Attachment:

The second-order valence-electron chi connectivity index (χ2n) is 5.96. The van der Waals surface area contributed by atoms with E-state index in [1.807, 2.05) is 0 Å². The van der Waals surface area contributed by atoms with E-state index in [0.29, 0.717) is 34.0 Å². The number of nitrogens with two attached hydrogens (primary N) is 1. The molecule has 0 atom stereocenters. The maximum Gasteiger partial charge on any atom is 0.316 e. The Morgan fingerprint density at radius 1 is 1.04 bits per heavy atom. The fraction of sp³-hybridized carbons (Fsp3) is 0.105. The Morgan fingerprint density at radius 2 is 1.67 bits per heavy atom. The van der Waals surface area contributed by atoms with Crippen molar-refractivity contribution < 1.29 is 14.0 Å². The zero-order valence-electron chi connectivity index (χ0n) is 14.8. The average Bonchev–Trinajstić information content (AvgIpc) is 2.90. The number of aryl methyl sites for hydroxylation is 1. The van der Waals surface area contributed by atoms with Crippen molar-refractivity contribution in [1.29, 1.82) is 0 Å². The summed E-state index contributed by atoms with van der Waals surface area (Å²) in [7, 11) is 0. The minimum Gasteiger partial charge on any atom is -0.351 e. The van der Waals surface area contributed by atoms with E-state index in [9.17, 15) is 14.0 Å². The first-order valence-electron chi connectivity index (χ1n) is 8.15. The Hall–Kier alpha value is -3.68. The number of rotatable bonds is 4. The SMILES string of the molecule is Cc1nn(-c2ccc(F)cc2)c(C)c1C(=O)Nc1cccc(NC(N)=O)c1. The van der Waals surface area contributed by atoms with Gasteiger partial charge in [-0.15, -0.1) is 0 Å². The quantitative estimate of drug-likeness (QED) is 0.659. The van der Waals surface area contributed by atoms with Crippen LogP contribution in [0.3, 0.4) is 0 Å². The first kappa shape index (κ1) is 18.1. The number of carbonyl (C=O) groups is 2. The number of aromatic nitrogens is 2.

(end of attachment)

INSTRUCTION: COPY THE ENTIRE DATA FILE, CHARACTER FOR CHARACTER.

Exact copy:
The second-order valence-electron chi connectivity index (χ2n) is 5.96. The van der Waals surface area contributed by atoms with E-state index in [1.807, 2.05) is 0 Å². The van der Waals surface area contributed by atoms with E-state index in [0.29, 0.717) is 34.0 Å². The number of nitrogens with two attached hydrogens (primary N) is 1. The molecule has 0 atom stereocenters. The maximum Gasteiger partial charge on any atom is 0.316 e. The Morgan fingerprint density at radius 1 is 1.04 bits per heavy atom. The fraction of sp³-hybridized carbons (Fsp3) is 0.105. The Morgan fingerprint density at radius 2 is 1.67 bits per heavy atom. The van der Waals surface area contributed by atoms with Crippen molar-refractivity contribution < 1.29 is 14.0 Å². The zero-order valence-electron chi connectivity index (χ0n) is 14.8. The average Bonchev–Trinajstić information content (AvgIpc) is 2.90. The number of aryl methyl sites for hydroxylation is 1. The van der Waals surface area contributed by atoms with Crippen molar-refractivity contribution in [1.29, 1.82) is 0 Å². The summed E-state index contributed by atoms with van der Waals surface area (Å²) in [7, 11) is 0. The minimum Gasteiger partial charge on any atom is -0.351 e. The van der Waals surface area contributed by atoms with E-state index in [9.17, 15) is 14.0 Å². The first-order valence-electron chi connectivity index (χ1n) is 8.15. The Hall–Kier alpha value is -3.68. The number of rotatable bonds is 4. The SMILES string of the molecule is Cc1nn(-c2ccc(F)cc2)c(C)c1C(=O)Nc1cccc(NC(N)=O)c1. The van der Waals surface area contributed by atoms with Gasteiger partial charge in [-0.15, -0.1) is 0 Å². The quantitative estimate of drug-likeness (QED) is 0.659. The van der Waals surface area contributed by atoms with Crippen LogP contribution in [0.3, 0.4) is 0 Å². The first kappa shape index (κ1) is 18.1. The number of carbonyl (C=O) groups is 2. The number of aromatic nitrogens is 2.